Pelosi: The Founding Fathers Would Love Obamacare

We don’t really know what the founding fathers would say about Obamacare. I guess it would depend on which founding fathers we’re talking about. But I think even a staunch federalist like Alexander Hamilton would oppose a national mandate that requires every American to purchase insurance products.

Pelosi was asked if there’s any chance that the Democrats would push for an individual mandate delay as Obama has done with the employer mandate. Here’s how she responded:

 “No, because it’s a completely different thing. The president has – as we do with all legislation – what is the implementation, how can we ease this? Not only the enforcement of the law, but the improvement of the lives of the American people. And the implementation is what he is addressing. In terms of the mandate, that is central. That is central to what the law is. And the law is very sound policy. To go to back to our founders once again, they sacrificed it all for life, liberty, and the pursuit of happiness. This bill, the affordable care act, is about a healthier life, the liberty to pursue your happiness. That’s solid policy, and the mandate is central to that.”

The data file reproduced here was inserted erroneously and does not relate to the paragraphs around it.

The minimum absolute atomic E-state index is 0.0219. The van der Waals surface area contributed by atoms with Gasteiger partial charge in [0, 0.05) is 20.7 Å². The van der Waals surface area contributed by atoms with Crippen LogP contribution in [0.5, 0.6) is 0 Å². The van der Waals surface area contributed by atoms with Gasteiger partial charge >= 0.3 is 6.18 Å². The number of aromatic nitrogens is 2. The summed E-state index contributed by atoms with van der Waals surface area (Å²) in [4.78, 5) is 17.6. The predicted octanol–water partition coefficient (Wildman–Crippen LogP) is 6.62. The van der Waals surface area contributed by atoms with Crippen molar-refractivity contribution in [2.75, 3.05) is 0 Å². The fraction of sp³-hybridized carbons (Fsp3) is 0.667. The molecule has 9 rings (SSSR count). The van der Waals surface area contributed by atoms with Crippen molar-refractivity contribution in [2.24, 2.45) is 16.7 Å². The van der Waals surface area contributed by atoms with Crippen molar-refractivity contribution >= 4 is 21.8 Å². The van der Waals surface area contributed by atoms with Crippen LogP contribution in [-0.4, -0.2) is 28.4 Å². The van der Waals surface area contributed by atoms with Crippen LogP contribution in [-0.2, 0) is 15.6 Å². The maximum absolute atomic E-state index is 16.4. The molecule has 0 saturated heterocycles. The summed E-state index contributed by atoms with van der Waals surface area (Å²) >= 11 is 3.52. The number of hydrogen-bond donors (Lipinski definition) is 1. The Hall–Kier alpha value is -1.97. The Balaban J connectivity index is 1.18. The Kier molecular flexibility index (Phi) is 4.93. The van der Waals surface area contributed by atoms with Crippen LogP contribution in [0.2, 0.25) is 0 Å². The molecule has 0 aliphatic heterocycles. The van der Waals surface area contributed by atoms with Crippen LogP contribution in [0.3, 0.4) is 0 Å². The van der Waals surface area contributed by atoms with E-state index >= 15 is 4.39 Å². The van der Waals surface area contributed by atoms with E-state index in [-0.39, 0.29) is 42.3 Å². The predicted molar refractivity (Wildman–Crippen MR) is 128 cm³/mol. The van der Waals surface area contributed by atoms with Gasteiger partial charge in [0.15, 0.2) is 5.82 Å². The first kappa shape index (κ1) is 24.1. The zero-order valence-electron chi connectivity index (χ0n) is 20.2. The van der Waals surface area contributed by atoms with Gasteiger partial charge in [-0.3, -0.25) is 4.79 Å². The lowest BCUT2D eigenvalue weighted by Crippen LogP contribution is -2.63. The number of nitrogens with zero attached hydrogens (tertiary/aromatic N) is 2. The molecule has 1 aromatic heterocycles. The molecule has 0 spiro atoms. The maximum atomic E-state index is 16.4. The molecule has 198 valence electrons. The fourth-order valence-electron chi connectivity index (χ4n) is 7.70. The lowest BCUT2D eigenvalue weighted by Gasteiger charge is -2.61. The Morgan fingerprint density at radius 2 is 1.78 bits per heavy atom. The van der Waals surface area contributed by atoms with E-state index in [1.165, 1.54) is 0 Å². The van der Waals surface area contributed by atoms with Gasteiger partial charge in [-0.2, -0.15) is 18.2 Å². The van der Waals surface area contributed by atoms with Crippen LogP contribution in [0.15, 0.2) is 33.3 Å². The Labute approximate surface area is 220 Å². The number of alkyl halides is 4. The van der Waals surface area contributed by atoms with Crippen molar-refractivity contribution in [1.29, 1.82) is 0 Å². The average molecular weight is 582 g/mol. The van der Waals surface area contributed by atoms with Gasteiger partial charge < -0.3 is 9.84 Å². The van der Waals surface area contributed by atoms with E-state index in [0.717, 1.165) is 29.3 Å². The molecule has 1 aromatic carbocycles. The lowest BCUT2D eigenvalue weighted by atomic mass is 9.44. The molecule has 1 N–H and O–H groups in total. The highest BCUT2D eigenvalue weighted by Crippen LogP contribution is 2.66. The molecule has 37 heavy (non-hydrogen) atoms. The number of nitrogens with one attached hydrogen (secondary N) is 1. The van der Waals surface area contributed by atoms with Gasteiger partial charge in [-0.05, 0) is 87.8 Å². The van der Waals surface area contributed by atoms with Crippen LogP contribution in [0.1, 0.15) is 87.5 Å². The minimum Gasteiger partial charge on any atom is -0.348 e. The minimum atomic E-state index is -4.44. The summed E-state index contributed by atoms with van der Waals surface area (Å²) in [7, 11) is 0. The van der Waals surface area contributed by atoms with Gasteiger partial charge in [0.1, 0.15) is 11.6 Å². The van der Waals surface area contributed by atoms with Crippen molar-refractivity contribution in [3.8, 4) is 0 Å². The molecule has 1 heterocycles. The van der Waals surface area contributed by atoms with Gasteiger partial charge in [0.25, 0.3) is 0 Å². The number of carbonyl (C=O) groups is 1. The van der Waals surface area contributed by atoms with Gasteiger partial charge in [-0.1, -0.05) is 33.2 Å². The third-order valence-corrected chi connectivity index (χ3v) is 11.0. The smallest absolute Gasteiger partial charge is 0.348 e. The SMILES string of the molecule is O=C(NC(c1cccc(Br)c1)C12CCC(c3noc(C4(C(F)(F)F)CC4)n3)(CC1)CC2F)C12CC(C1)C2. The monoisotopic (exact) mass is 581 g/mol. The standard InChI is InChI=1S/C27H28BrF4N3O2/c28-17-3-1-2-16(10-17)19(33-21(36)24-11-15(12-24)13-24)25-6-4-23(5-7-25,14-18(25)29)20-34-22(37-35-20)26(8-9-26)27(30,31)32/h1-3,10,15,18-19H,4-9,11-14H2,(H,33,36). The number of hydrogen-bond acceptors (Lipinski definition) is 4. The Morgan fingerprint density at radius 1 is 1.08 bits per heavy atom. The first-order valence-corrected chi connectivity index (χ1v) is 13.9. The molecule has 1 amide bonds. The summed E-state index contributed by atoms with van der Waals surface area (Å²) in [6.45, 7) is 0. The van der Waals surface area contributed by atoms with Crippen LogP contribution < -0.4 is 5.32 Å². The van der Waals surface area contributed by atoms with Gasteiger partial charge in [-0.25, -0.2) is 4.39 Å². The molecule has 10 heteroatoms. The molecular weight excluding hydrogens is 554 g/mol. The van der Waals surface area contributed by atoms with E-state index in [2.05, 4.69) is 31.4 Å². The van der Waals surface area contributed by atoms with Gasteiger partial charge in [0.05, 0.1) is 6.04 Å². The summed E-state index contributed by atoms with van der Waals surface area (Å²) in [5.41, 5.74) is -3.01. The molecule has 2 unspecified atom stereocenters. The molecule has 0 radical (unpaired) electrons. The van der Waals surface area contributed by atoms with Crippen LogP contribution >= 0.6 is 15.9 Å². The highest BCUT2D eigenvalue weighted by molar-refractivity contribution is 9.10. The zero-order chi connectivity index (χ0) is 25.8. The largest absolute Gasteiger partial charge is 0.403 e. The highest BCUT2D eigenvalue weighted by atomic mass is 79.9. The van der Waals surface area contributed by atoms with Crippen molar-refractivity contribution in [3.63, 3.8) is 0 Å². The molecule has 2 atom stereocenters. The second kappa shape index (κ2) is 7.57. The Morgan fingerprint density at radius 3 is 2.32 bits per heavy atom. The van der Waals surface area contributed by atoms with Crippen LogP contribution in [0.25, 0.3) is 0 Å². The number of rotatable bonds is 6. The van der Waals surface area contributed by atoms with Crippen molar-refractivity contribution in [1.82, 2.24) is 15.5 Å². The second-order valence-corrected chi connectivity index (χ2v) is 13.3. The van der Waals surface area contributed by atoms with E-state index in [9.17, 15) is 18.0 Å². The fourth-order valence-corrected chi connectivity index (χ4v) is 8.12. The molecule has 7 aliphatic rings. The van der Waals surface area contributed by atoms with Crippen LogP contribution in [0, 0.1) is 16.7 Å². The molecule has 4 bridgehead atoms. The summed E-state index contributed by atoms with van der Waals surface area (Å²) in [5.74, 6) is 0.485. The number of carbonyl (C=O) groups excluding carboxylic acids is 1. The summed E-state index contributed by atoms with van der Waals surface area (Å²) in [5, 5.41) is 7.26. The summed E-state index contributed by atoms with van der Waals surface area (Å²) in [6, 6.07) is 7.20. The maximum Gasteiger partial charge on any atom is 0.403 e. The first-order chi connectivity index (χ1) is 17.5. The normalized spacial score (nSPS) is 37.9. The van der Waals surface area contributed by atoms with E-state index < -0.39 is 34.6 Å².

What’s with all this founding father talk? She doesn’t even like the founding fathers. First of all, they were all male, and second of all, they were all white. You can’t get much more evil than that.

She’s trying desperately to appeal to more Constitution-minded people. She doesn’t need to sell Obamacare to liberals Democrats. She’s trying to broaden the base of support. She thinks if she juxtaposes bits and pieces of American heritage (which she probably despises) with modern American socialism, that it will convince us all that maybe Obamacare isn’t such a bad idea after all.

She does this all the time. She uses phrases like “life and liberty” and “pursuit of happiness” to try to sell socialism. Because we all know that the founding fathers used those terms right before they fought a war…to obtain “free” government healthcare, right?